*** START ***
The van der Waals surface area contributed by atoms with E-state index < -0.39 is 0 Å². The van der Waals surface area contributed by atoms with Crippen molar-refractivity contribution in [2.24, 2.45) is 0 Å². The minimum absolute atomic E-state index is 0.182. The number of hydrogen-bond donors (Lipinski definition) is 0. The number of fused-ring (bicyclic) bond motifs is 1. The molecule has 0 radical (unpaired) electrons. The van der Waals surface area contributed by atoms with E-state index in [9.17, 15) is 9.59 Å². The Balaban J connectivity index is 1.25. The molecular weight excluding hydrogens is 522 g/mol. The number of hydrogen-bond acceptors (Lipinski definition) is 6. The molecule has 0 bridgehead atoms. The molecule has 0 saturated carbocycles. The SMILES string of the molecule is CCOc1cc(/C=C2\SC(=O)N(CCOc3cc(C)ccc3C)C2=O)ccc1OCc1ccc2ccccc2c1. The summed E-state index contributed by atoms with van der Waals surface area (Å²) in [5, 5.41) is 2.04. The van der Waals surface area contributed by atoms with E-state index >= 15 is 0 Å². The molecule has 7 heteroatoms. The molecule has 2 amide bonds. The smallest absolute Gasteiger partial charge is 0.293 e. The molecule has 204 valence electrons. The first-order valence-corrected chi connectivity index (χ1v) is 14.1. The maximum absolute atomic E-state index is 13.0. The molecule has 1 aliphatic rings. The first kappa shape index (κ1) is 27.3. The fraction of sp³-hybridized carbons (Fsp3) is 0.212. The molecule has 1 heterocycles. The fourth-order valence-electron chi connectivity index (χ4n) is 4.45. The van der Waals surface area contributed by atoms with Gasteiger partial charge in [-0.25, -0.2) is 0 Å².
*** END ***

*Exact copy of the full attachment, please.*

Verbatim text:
The van der Waals surface area contributed by atoms with E-state index < -0.39 is 0 Å². The van der Waals surface area contributed by atoms with Crippen molar-refractivity contribution in [2.24, 2.45) is 0 Å². The minimum absolute atomic E-state index is 0.182. The number of hydrogen-bond donors (Lipinski definition) is 0. The number of fused-ring (bicyclic) bond motifs is 1. The molecule has 0 radical (unpaired) electrons. The van der Waals surface area contributed by atoms with E-state index in [9.17, 15) is 9.59 Å². The Balaban J connectivity index is 1.25. The molecular weight excluding hydrogens is 522 g/mol. The number of hydrogen-bond acceptors (Lipinski definition) is 6. The molecule has 0 bridgehead atoms. The molecule has 0 saturated carbocycles. The SMILES string of the molecule is CCOc1cc(/C=C2\SC(=O)N(CCOc3cc(C)ccc3C)C2=O)ccc1OCc1ccc2ccccc2c1. The summed E-state index contributed by atoms with van der Waals surface area (Å²) in [5, 5.41) is 2.04. The van der Waals surface area contributed by atoms with E-state index >= 15 is 0 Å². The molecule has 7 heteroatoms. The molecule has 2 amide bonds. The smallest absolute Gasteiger partial charge is 0.293 e. The molecule has 204 valence electrons. The first-order valence-corrected chi connectivity index (χ1v) is 14.1. The maximum absolute atomic E-state index is 13.0. The molecule has 1 aliphatic rings. The first kappa shape index (κ1) is 27.3. The fraction of sp³-hybridized carbons (Fsp3) is 0.212. The molecule has 1 heterocycles. The fourth-order valence-electron chi connectivity index (χ4n) is 4.45. The van der Waals surface area contributed by atoms with Gasteiger partial charge in [-0.25, -0.2) is 0 Å².